But Faustus, as you know by now, is an obstreperous git or a cheeky chap depending on your point of view. Of course TV had much to be proud of over Christmas. The BBC lost no time in pointing out its triumphant trashing of Dad’s Army on Christmas Day while the cute new drama on ITV about ordinary people living problematic lives in Manchester didn’t quite cut it this time around against its London rival. For a properly balanced view, check out the Have Your Say section on the BBC website. You’ll notice plenty of people writing in from Bristol, Salford and White City, er, London saying how wonderful it all was.

A Happy New Year to everyone. And here’s to great writing.

Saturday, 29 December 2007

These Pages Are Naked

This is an article that was received by Faustus a couple of weeks ago. It certainly made him chuckle and it even made him think a bit. So, in the spirit of debate, it is herewith offered. The point that Faustus took from it is that it questions the rationale behind some of the commissioning decisions we've been seeing. Anyway, with thanks to the author:

I was a small boy in a strange land.

I approached a crowd of people wearing beautifully crafted suits and talking on Prada phones. As I stared up at their excited faces I saw they were all from the BBC: Producers, Development Executives and Commissioners of every kind.

“What’s going on?” I asked. “The Emperor is coming and he’s going to shower us with gifts.” came the reply from one ecstatic face.

And in that moment the crowd parted and I saw the Emperor for the first time, seated on a golden carriage. The crowd became enraptured, shouting and cheering, each vying with each other for a closer look at their mighty ruler.

They began throwing money at him, gold and silver of every kind. The Emperor smiled benignly and ordered his carriage to a halt.

The crowd waited with bated breath as the Emperor stood, reached into an old leather pouch and produced two huge manuscripts, so thick that the crowd could only gasp in awe. He held them high in the air, “My loyal subjects." he boomed "I have finished my latest works of genius.”

A huge cheer erupted from the crowd. “Enjoy” and with that the Emperor threw the manuscripts in the air, their unbound pages scattering in the wind.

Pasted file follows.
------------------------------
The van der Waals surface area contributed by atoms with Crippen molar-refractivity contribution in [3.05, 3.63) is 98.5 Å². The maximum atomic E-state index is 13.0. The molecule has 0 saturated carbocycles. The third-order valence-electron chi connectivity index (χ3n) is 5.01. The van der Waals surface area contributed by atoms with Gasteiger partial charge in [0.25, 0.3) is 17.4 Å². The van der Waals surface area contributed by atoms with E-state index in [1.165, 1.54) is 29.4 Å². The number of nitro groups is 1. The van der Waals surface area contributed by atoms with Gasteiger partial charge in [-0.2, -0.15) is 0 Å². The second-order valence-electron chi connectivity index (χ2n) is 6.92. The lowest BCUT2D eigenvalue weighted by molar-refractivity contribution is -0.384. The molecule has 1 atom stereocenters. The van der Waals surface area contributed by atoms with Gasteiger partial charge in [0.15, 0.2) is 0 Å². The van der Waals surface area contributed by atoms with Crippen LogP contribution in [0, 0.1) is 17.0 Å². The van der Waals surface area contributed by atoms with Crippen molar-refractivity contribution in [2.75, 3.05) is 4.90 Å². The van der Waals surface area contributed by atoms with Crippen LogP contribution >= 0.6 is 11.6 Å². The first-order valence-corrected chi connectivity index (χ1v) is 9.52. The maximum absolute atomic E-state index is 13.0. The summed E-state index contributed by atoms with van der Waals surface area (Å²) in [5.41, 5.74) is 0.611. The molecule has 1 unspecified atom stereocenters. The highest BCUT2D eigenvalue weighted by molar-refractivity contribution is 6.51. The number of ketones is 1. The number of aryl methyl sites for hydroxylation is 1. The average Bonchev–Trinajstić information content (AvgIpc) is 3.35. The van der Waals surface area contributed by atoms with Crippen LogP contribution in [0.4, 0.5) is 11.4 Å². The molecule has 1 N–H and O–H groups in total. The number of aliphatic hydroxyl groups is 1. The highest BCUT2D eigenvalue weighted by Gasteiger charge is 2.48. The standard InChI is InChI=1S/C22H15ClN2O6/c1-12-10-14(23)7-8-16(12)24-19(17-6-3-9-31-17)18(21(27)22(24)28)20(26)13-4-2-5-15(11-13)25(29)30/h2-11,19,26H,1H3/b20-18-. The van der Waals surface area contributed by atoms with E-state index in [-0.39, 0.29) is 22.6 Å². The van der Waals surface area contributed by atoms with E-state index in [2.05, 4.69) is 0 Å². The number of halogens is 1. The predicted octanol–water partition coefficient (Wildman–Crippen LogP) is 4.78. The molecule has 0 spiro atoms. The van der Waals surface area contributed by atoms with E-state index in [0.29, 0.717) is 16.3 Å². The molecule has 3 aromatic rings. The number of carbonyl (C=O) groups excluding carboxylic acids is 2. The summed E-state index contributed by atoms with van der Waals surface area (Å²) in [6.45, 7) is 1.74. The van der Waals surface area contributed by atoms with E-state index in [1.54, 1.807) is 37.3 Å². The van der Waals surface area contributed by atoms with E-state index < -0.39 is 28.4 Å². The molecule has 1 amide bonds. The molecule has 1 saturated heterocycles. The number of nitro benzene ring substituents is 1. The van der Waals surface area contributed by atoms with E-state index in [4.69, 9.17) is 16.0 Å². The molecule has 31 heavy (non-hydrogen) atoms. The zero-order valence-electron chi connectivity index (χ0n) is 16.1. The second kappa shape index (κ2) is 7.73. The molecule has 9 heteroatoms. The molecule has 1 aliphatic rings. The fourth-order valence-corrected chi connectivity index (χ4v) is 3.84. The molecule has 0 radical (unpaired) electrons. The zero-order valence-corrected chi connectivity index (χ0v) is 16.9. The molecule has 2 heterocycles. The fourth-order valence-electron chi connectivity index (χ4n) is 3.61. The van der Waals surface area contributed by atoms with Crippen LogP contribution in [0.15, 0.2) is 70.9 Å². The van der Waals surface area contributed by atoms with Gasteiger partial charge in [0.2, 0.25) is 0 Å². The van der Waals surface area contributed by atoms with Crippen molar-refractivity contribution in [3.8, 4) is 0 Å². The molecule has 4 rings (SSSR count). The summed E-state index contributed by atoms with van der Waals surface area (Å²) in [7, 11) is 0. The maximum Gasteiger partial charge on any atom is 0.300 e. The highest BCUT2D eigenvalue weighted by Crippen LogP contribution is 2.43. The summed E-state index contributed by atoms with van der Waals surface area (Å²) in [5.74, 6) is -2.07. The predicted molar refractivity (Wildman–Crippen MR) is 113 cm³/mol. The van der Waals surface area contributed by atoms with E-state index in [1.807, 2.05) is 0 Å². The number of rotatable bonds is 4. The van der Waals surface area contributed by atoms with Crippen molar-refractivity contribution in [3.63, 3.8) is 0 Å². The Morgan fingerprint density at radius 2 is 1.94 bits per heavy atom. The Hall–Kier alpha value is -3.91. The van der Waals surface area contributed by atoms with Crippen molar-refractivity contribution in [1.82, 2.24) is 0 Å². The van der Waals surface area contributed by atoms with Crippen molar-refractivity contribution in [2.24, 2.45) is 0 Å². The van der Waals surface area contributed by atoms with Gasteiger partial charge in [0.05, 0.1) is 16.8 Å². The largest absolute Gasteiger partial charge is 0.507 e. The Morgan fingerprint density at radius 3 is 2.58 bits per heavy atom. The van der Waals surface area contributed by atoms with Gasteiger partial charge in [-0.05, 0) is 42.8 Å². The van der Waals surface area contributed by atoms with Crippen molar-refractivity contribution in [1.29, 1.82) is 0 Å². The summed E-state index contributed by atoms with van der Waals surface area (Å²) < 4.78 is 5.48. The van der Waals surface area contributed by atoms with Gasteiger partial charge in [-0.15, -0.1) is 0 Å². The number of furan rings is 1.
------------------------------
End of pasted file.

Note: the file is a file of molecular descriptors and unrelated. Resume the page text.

Each member of the crowd began to desperately clamber for the pages, greedy like hyenas, collecting huge armfuls at a time. Screams of ecstasy could be heard from all corners of the crowd as they devoured every word.

A page fluttered in my direction, catching my hand. I turned it over, the page was blank. Odd! I thought. I reached for another page blowing in the wind, it too was blank. And as I looked at the crowd I realised that every single page they had collected was completely void of words.

“These pages are naked…” I said to myself quietly.

Upon which this strange world came to an icy halt and the crowd turned in unison, staring at me with incredulity.

“What did you say boy?” came a disapproving voice.

“These…These pages are blank” I squeaked meekly. “Can, can nobody see it but me. There’s no drama, no jeopardy, no real words at all…”

Gasps of shock erupted from the crowd. But then suddenly one of the younger Producers looked at the paper in his hand. “He’s.. he's right… there is nothing there.” A Commissioner nearby noticed the same thing. The realisation spread quickly through the crowd, their looks of incredulity suddenly turning to ones of anger.

But the Emperor did not become leader by chance, clearing his throat he addressed his people.
“Have I not served you well these past fifteen years? Have I not brought rewards for you all, awards, bragging rights, the smug glow of knowing you are part of the intellectual elite."